Having had an awesome night celebrating the first screening of Crackheads on the Friday we were looking forward to another day at the festival, which included the awards luncheon, Tim’s panel, a talk from Robert Rodriguez, a packaging seminar and the screening of a film filled with kiwi talent. Another jam packed and interesting day…
So the parties were crazy. Met so many cool filmmakers and had so much fun handing out flyers and consuming much free alcohol. We put up more posters and handed out more flyers in between the parties (one filmmaker in the morning commented that you couldn’t go into any store around the festival venues without seeing Crackheads so I think we achieved postering the town). The second party ended up with a massive cue right around the block and was pretty amazing also (as was the pedicab ride there ‘transpertainment’ great word).
While out that night India beer and tequila infused haze we decided to take on a crazy mission for the morning…
The trip to Austin was obviously long. I was lucky that my flight to LA was mostly empty so I had a row to myself and the stopover in LA felt really short. By the time I arrived in Austin though I was still exhausted. Waking up in Austin to beautiful weather was amazing. Austin, like Auckland, is incredibly spread out so you can’t walk everywhere. Have yet to try the public transport but the taxis are cheaper than Auckland.
It was the day before the festival started so Tim (director of Crackheads) and I knew that we had to start getting out and marketing our film and making a plan for the festival – all while also sorting out the NZ premiere of the film.
I have said it many times before but there is never enough time to prepare. This is doubly true if you are over ambitious and trying to prep more than one project. That being said I think a number of things have been accomplished that I can be proud of.
With traditional distribution options disappearing for filmmakers it is no longer possible for independent filmmakers to think that someone else will devise their marketing strategy. Just as you create a great screenplay for your film which you then breakdown and storyboard before shooting, having a marketing plan thought out gives you a way to communicate to others the way that you will reach your audience. In this post I will outline the aspects of marketing planning that I found useful for Crackheads.
Filmmaking continues to be a high-risk investment, but one that can potentially be extremely lucrative. There are more films are being made now than ever before due to technological advances in camera and editing equipment making filmmaking accessible to more people.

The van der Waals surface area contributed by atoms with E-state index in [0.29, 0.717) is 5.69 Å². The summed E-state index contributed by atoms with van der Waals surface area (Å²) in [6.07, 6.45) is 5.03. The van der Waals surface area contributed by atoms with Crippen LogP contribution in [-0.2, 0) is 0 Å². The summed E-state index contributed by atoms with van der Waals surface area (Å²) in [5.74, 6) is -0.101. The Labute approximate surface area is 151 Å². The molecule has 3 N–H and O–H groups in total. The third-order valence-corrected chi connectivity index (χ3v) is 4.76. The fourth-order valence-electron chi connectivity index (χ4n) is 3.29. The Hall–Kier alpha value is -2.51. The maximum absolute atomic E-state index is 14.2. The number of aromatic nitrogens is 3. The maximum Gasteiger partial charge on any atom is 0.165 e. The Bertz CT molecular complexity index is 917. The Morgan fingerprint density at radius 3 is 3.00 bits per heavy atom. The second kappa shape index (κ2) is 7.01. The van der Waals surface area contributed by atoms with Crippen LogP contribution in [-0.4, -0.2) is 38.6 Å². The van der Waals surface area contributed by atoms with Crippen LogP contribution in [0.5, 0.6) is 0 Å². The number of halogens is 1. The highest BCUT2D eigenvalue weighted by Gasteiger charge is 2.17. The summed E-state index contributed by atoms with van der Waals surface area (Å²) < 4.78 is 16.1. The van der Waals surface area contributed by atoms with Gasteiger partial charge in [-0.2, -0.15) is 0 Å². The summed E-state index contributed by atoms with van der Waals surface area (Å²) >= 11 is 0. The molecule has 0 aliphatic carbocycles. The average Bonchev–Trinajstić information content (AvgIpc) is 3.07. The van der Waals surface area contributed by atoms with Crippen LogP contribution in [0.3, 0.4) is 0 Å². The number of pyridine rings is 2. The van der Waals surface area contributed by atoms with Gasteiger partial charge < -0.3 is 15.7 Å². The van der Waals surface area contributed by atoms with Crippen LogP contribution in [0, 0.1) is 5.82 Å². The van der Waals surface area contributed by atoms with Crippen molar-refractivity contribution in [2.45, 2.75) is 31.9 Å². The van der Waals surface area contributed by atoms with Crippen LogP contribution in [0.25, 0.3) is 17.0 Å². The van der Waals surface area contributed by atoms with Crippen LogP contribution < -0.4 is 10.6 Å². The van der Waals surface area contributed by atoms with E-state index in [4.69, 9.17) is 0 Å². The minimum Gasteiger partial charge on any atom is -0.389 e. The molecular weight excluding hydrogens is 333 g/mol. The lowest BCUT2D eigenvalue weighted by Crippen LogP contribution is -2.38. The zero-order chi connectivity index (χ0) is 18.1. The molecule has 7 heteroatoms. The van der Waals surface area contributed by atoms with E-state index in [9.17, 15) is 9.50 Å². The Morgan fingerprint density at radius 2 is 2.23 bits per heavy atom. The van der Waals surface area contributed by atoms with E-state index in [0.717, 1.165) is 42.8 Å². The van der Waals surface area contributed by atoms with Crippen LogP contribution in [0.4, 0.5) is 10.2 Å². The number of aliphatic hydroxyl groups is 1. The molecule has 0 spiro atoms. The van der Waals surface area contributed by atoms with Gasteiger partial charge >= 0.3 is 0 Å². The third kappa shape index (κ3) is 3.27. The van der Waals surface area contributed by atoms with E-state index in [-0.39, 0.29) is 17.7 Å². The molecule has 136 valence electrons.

In New Zealand film distribution and exhibition brought in $348 million in 2011, a 6% increase from 2010. Producers who sold films, in New Zealand and internationally, generated $116 million (Statistics New Zealand, 2012). This proves that although competitive there is still an opportunity for independent films to compete in the marketplace.
As you may, or may not be aware, I have been working on a film called ‘Crackheads’. The film can be as controversial as it sounds, which makes it a marketing dream. Well dream in the sense that a number of elements are easy to define, such as using crack, P, meth – whatever you like to call it – as a large part of the marketing activities, and that by exploiting these elements we are sure to gain some attention…
Before we get ahead of ourselves I thought I would go through some of the elements of marketing planning for films that I believe are crucial.
The research on the current state of distribution I completed for a recent marketing assignment. Brief and basic, but some of you may find it helpful.
Film distribution is a complex industry encompassing many different intermediaries and processes in order to make a film accessible to an audience in the numerous mediums now available.
The last half of the AFM gets crazy as an influx of filmmakers with half market passes sweeps into the hotel. This means that my haven, the filmmakers lounge, once empty is now filled with people and gaining access to a computer can be a hard task.